With a bushel of tomatoes, a peck of beans and bunches of people, the first new farmer's market to open in years in Montgomery County was launched last week in the parking lot of the Silver Spring armory.

Eight local farmers sold corn, cantalopes, peaches, string beans and other vegetables from the backs of pick-up trucks and station-wagons to an estimated 2,500 people in the early morning heat.

By the time County Executive James P. Gleason got up to give the proceedings his official blessings, five or the eight farmers had sold all their produce and gone home.

The open market, which will be open on Thursdays from 4 to 7 p.m., and Saturdays from 7 a.m. to 1 p.m. is tied in with attempts to keep small farms from being sold to home-building speculators, and to revitalize the downtown Silver Spring area.

"We're just as tickled as we canf be with the market. We're delighted by the interest shown," said Rene Johnson, the county's argicultureal resources coordination.

"The market gives small farmers an outlet for what they can produce, and as a result we hope that they won't be as interested in selling their small parcels to developers," Johnson said.

At the same time county planners hope the market will help bring shoopers back into the Silver Spring area, which has experienced declining retail revenues in recent years.

"The shopping centers like White Flint, Montgomery Mall and Tysons Corner are drawing people away from the area, and we want to bring them back," said Jim Giegerich, head of the county's economic development department.

"Silver Spring has experienced declining business in recent years, with stores moving out and not being replaced. We want people to know that the area is really very vital, and encourage them to come on in back. The alternative, is urban renewal, and we wouldn't want to wish that on anyone," he said.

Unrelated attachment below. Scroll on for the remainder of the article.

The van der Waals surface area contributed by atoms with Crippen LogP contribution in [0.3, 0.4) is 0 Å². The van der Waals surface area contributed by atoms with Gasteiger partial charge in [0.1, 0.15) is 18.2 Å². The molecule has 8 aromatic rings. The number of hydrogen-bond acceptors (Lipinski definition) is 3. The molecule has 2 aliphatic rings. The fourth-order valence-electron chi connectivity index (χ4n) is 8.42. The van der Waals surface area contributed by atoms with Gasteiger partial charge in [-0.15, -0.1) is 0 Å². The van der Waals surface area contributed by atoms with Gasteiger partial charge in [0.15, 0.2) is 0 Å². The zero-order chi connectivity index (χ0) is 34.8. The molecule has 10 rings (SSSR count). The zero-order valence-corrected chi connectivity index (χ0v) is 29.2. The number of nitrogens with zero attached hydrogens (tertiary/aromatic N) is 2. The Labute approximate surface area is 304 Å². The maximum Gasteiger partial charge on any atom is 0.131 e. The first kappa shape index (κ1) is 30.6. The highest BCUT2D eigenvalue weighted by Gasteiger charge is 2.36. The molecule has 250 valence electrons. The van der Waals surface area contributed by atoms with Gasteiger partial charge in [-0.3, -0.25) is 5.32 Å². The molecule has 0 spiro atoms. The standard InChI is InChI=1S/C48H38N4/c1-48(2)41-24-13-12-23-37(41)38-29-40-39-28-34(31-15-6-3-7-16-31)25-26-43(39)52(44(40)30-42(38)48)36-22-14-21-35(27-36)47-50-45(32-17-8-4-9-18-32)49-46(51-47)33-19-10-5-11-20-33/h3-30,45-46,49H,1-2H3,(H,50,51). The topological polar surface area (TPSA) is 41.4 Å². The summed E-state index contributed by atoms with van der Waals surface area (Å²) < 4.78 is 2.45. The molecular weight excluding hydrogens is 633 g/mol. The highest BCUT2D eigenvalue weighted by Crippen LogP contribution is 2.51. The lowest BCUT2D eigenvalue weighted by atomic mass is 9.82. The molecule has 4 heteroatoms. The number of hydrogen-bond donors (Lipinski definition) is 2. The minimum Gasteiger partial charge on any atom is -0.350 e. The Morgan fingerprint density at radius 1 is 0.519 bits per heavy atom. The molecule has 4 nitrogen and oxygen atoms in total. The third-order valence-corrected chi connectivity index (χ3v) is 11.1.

Fifteen farmers had been expected to show up for the opening of the market but only eight finally appeared, Johnson said.

Those who arrived opened their tailgates at 7 in the morning, selling corn at $1.50 a dozen, squash at 25 cent a pound, tomatoes at $1 for three pounds, Johnson said.

Prices ranged above and below supermarket prices, and sometimes vararied with demand - one farmer lowered the price on corn from $1.50 per dozen to $1.25 when he thought he could move it out faster. Most farmers sold out in two hours with an average gross of $200, Johnson said.

Eventually as many as 30 farmers are expected to sell their goods in the market, which will stay open until late November and reopen after next spring's first harvest, he added.

The 1972 census showed that Silver Spring conducted 14 per cent of the county's business, with real retail sales volume of $221.8 million annually, he said.

Since then dollar grosses in nearly all categories have dropped, although specific figures will not be available until the next census is complete next year, Giegerich added.